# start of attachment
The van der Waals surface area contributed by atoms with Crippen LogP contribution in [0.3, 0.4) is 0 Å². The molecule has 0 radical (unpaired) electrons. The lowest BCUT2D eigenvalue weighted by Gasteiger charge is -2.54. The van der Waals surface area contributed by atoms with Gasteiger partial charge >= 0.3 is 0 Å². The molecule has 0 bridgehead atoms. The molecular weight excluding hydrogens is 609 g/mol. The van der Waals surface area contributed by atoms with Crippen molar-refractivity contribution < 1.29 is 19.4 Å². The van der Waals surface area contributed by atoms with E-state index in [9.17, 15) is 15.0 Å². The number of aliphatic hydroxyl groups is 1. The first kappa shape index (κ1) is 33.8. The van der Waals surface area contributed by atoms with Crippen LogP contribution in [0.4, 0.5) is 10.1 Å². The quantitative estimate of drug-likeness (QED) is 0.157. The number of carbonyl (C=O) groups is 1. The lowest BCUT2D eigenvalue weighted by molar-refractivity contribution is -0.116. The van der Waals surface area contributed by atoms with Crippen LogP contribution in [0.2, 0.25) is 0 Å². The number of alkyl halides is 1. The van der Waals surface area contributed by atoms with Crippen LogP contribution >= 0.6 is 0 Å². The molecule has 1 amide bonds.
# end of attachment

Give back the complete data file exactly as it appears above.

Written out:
The van der Waals surface area contributed by atoms with Crippen LogP contribution in [0.3, 0.4) is 0 Å². The molecule has 0 radical (unpaired) electrons. The lowest BCUT2D eigenvalue weighted by Gasteiger charge is -2.54. The van der Waals surface area contributed by atoms with Gasteiger partial charge >= 0.3 is 0 Å². The molecule has 0 bridgehead atoms. The molecular weight excluding hydrogens is 609 g/mol. The van der Waals surface area contributed by atoms with Crippen molar-refractivity contribution < 1.29 is 19.4 Å². The van der Waals surface area contributed by atoms with E-state index in [9.17, 15) is 15.0 Å². The number of aliphatic hydroxyl groups is 1. The first kappa shape index (κ1) is 33.8. The van der Waals surface area contributed by atoms with Crippen LogP contribution in [0.4, 0.5) is 10.1 Å². The quantitative estimate of drug-likeness (QED) is 0.157. The number of carbonyl (C=O) groups is 1. The lowest BCUT2D eigenvalue weighted by molar-refractivity contribution is -0.116. The van der Waals surface area contributed by atoms with Crippen LogP contribution in [0.2, 0.25) is 0 Å². The number of alkyl halides is 1. The van der Waals surface area contributed by atoms with Crippen LogP contribution >= 0.6 is 0 Å². The molecule has 1 amide bonds.